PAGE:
Earnings Worries Cap European Shares Momentum
Europe's leading shares closed flat on Thursday as weak earnings from companies in the region capped momentum on an index which is hovering near the highs achieved after central bank action last month.
The FTSEurofirst 300 index provisionally closed 0.2 percent higher at 1, 121.12 points, near the highs reached when the ECB announced its bond-buying plans in early September.
Earnings Season Woes
The biggest fallers on the index were hurt by earnings worries. Akzo Nobel
Luxury goods company Richemont
Food giant Nestle also reported third quarter earnings showing slow sales growth, especially in Asian markets.
Stocks in hedge fund Man Group plummeted after the firm announced on Thursday that its clients continued to pull money out of the fund.
European companies are expected to grow earnings by 7.8 percent in the third-quarter and, although the results season is in its infancy, corporates in Europe have reported a 1.1 percent contraction in earnings, according to Thomson Reuters Starmine data.
"Earnings forecasts have come down but we do not think they have troughed yet, " Andrew Cole, a fund manager at Baring Asset Management, which has 31 billion pounds ($49.9 billion) of assets under management, said.
"Those stocks that have either been defensive or the true stellar growth plays, where investors have paid a high price for growth, and have missed expectations have seen their shares hit badly, " he said.
Cole said he has been putting cash to work in sectors and areas that have been less loved, but not including Europe.
Despite relatively cheap valuations, investors remain cautious over their exposure to euro zone stocks with many fund managers putting recent gains mainly down to the covering of short positions.
"There has certainly been a rotation into cyclicals but whether that is because investors are becoming more optimistic about growth in 2013 or they feel defensives have got too expensive relative to the cyclical sectors remains to be seen, " a London-based trader said.
Nokia, among the most shorted stocks across Europe, closed higher after it released third-quarter results, although the shares are down around 40 percent in 2012.
The mobile phone handset maker reported another quarterly loss and dwindling cash reserves on Thursday, but results were better than expected.
Pitfulls remain for investors in Europe, particularly in the banking sector which has benefited most from the ECB action.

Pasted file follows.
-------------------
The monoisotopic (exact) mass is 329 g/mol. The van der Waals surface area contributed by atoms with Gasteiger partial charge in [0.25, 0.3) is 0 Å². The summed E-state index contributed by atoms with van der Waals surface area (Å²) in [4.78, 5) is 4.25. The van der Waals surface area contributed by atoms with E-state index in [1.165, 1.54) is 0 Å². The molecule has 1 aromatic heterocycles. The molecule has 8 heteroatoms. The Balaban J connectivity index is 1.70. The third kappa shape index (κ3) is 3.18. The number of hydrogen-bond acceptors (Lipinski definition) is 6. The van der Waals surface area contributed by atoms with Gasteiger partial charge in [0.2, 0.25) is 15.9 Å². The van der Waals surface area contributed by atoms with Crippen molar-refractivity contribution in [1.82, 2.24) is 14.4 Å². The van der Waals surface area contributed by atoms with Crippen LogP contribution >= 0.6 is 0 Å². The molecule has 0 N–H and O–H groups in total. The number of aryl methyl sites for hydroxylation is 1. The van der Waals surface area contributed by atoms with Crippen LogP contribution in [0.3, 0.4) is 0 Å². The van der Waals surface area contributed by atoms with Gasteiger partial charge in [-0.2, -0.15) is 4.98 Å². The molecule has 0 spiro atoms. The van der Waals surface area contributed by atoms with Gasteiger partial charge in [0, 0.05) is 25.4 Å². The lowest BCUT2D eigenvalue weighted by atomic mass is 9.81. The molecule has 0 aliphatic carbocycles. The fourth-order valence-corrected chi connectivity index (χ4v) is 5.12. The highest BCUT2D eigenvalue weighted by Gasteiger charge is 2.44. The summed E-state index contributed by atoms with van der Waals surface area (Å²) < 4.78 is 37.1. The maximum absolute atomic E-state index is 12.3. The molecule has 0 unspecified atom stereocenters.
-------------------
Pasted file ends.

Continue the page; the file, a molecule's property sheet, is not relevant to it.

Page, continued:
That was illustrated by a fall in Italy's Banca Monte dei Paschi di Siena shares after Moody's cut its rating by two notches overnight saying the bank may still need to ask for outside help.
Investors focused on the EU summit on Thursday in Brussels, where they will try to bridge deep differences over plans for a banking union, although no substantial decisions are expected.
European leaders are expected to discuss a region-wide banking supervisor , despite a Financial Times report that the EU's top legal adviser has found the current plan may be "illegal".
No final decision is expected to be reached at the summit, a factor that is increasing concerns about complacency in tackling the euro zone's debt problem .
European officials are not expected to discuss Greece, Spain or Cyprus at the summit, according to Reuters. The three countries and their debt issues are not on the official agenda. Meanwhile, a 24-hour general strike has been called on Thursday in Greece.
At a Spanish bond auction on Thursday the country's benchmark 10-year bond yield fell to an average of 5.458 percent from a previous figure of 5.666 percent in September.
Credit ratings agency Moody's recently affirmed the country's investment-grade rating. Nicholas Spiro, managing director at Spiro Sovereign Strategy believed the auction was well received as markets believe the key domestic and external pieces for a bond-buying program for Spain are falling into place.
"While political pressure on Spain to request a bond-buying program is mounting, market pressure on Spain is waning, " he said in a morning note.
"The decision by Moody's not to 'junk' Spain has, paradoxically, made it even less likely that the Rajoy government will apply for a bond-buying program any time soon. Madrid still has serious reservations about the conditions and effectiveness of any bond-buying program and feels it has more to gain from deferring a request for aid."